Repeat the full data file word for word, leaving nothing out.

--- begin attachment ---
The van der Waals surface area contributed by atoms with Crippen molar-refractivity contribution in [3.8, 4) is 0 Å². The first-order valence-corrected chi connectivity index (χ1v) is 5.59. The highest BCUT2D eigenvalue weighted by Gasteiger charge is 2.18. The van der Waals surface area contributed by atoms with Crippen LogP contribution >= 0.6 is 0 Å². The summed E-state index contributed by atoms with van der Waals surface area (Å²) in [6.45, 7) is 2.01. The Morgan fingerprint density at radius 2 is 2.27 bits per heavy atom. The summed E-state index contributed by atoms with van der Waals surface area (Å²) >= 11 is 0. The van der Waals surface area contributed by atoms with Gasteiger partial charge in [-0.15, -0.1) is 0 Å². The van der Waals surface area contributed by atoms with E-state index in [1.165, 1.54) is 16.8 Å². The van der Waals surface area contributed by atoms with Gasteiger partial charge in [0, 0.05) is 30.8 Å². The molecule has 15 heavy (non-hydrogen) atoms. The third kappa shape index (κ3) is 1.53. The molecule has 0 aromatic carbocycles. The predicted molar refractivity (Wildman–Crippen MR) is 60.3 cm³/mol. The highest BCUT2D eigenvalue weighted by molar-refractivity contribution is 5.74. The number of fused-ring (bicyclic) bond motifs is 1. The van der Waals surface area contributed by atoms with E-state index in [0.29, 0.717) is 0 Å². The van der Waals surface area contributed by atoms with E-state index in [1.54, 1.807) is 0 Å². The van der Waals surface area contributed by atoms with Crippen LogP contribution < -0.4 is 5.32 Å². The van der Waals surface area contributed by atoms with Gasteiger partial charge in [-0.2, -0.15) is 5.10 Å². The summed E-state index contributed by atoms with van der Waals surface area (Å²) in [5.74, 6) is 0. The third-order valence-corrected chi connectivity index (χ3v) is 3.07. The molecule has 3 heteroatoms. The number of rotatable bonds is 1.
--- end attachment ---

The van der Waals surface area contributed by atoms with Crippen molar-refractivity contribution in [3.8, 4) is 0 Å². The first-order valence-corrected chi connectivity index (χ1v) is 5.59. The highest BCUT2D eigenvalue weighted by Gasteiger charge is 2.18. The van der Waals surface area contributed by atoms with Crippen LogP contribution >= 0.6 is 0 Å². The summed E-state index contributed by atoms with van der Waals surface area (Å²) in [6.45, 7) is 2.01. The Morgan fingerprint density at radius 2 is 2.27 bits per heavy atom. The summed E-state index contributed by atoms with van der Waals surface area (Å²) >= 11 is 0. The van der Waals surface area contributed by atoms with Gasteiger partial charge in [-0.15, -0.1) is 0 Å². The van der Waals surface area contributed by atoms with E-state index in [1.165, 1.54) is 16.8 Å². The van der Waals surface area contributed by atoms with Gasteiger partial charge in [0, 0.05) is 30.8 Å². The molecule has 15 heavy (non-hydrogen) atoms. The third kappa shape index (κ3) is 1.53. The molecule has 0 aromatic carbocycles. The predicted molar refractivity (Wildman–Crippen MR) is 60.3 cm³/mol. The highest BCUT2D eigenvalue weighted by molar-refractivity contribution is 5.74. The number of fused-ring (bicyclic) bond motifs is 1. The van der Waals surface area contributed by atoms with E-state index in [0.29, 0.717) is 0 Å². The van der Waals surface area contributed by atoms with E-state index in [1.54, 1.807) is 0 Å². The van der Waals surface area contributed by atoms with Crippen LogP contribution < -0.4 is 5.32 Å². The van der Waals surface area contributed by atoms with Gasteiger partial charge in [-0.2, -0.15) is 5.10 Å². The summed E-state index contributed by atoms with van der Waals surface area (Å²) in [5.74, 6) is 0. The third-order valence-corrected chi connectivity index (χ3v) is 3.07. The molecule has 3 heteroatoms. The number of rotatable bonds is 1.